Hard leads to soft.

I went for a five-mile run around Gray's Lake yesterday, mostly because I had spent the majority of the day thus far watching House of Cards.

During the first season, I mostly felt shocked by Frank's "how low will he go" bad behavior, and Claire seemed like his perfect, smart trophy wife who ran her own version of manipulation behind the scenes. All true.

This time around, even though the politics are ridiculous and many reviewers are calling it the worst season ever of the show, I am loving the character development of Frank and Claire. I mean, how is it possible to have even an ounce of compassion for Frank? And yet, I had moments of feeling . . . sorry for him. (I know.) I remain incredibly intrigued by Claire, and I think her storyline is almost more important than anyone else on the show right now. Robin Wright is such an amazing actress, and nails the role of Claire perfectly: the icy good looks, the lack of a smile, the warm candor that turns on like a lightswitch.

Not to mention the fact that girlfriend's got an awesome wardrobe, one I like even a bit more than Olivia Pope's; they both aim for the structured, classic look with plenty of pastels and pencil skirts, but there's a difference. In Scandal, Olivia confidently dresses the way she prefers, the way that showcases her beauty as a mark of competence. By contrast, Claire plays a role -- the beautiful First Lady with impeccable taste and great shoes, to be sure -- and it's one that seems removed from her real self.

Within a single episode, Claire can be warm, friendly, inviting -- and then all of a sudden sharp, restrained, dignified. She goes from hard to soft in an instant. There's one scene about midway through the season wherein she stands and gazes offscreen while Frank and another president negotiate in the background. The two men are a blur, but the camera lingers on Claire for almost a full minute, as she stands with crystal clear blue eyes full of loss and grief and anger and steely determination. 

IT'S SO GOOD.

I also went for a run yesterday because my sister and I are participating in a Ragnar relay in Park City, Utah this June. Know what a Ragnar race is? I didn't, either. It's basically a long, intense relay in various locations throughout the U.S. where you run a collective 200 miles as part of a team over the course of 24 hours.

200 miles? Overnight? Why the hell am I doing this?

Look at that view!

Also, I don't know, ha.  I am 100% a fair-weather runner, but my sister asked and I thought, why not!? Lately I am all about traveling and new experiences and saying yes to new things, so it should be an interesting experience.

I definitely need to get new running shoes, because for this race, I'll be running 16 miles total, split across three different portions. My training plan starts later this month, and though I went on a lovely 4-mile run last weekend in LA (looking at all the crazy homes in Beverly Hills, to boot), I haven't really ran since like, Christmas. And I don't want to injure myself. And I hear there is elevation, so . . . we will see how this goes.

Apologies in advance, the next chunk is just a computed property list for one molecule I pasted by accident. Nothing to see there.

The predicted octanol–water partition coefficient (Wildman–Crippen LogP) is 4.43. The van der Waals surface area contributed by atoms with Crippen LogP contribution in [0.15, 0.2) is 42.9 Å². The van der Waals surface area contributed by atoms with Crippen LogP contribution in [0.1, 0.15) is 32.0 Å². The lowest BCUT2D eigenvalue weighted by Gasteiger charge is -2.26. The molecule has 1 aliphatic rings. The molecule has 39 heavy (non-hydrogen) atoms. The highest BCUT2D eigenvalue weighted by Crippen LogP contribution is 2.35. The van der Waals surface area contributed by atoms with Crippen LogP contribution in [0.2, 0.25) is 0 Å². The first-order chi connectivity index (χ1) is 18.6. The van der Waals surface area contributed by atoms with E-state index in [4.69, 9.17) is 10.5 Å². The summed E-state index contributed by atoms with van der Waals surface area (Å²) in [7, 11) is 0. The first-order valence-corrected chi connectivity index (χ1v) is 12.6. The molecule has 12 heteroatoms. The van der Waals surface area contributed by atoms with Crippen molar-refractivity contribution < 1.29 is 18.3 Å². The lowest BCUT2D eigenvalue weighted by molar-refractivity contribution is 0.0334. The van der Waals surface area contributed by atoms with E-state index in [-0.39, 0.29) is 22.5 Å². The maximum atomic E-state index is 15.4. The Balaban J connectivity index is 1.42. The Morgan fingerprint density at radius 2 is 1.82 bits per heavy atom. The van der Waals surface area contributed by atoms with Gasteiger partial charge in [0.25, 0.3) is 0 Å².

And finally, the sunshine and 55 degrees meant I felt morally obligated to get outside. 

My feet pounded the pavement, earbuds ringing with melodies, and every time I passed a fellow walker or runner, we exchanged a smile. Because we all live in the Midwest, which means we are part of a special club. The "we've made it through winter, thank God!" club. The "if it's 40 degrees out, socks are optional!" club. The "SPRING IS HERE!!!!!!!!!!!" club.

Being in this club is one of my favorite parts of living in Iowa, of living through four complete seasons of weather. As often as I think about moving to California or anyplace with year-run sun, part of me enjoys experiencing each spring, fall, winter and summer to the fullest, over and over over, since it reflects the cycle of life as a whole. The moment I get sick of a season, we're on the brink of another, and I am reminded that not everything lasts forever.

Yes, winters always feel incredibly long and cold and quiet. That's why on a 55-degree day in March people spring out their doors with no jacket for the feeling of sunshine on their face and the sound of birds chirping.

Because we know what it's like to go outside in the dead of winter, look up at a black sky gleaming with stars, and revel in the eerie quietness while gazing at drifts of pure, white snow.

I do like winter; it can be beautiful, and the holidays make it special. But the dark and cold wear you down, leaving you desperate for the newness of spring, when everything can change and be made different again. Spring brings forth enticing possibility, and the promise of hot, lazy summer days with calmer schedules and late sunsets and cold beers outside in plush grass.

Running five miles yesterday felt extremely hard and slow, just like winter crept along in a challenging way. But as the ice of the lake melted, and the bright blue sky beamed down, I remembered that it will get easier, because "Hard leads to soft."

Just how winter finally, always, does transition to spring, all hard things soften with time.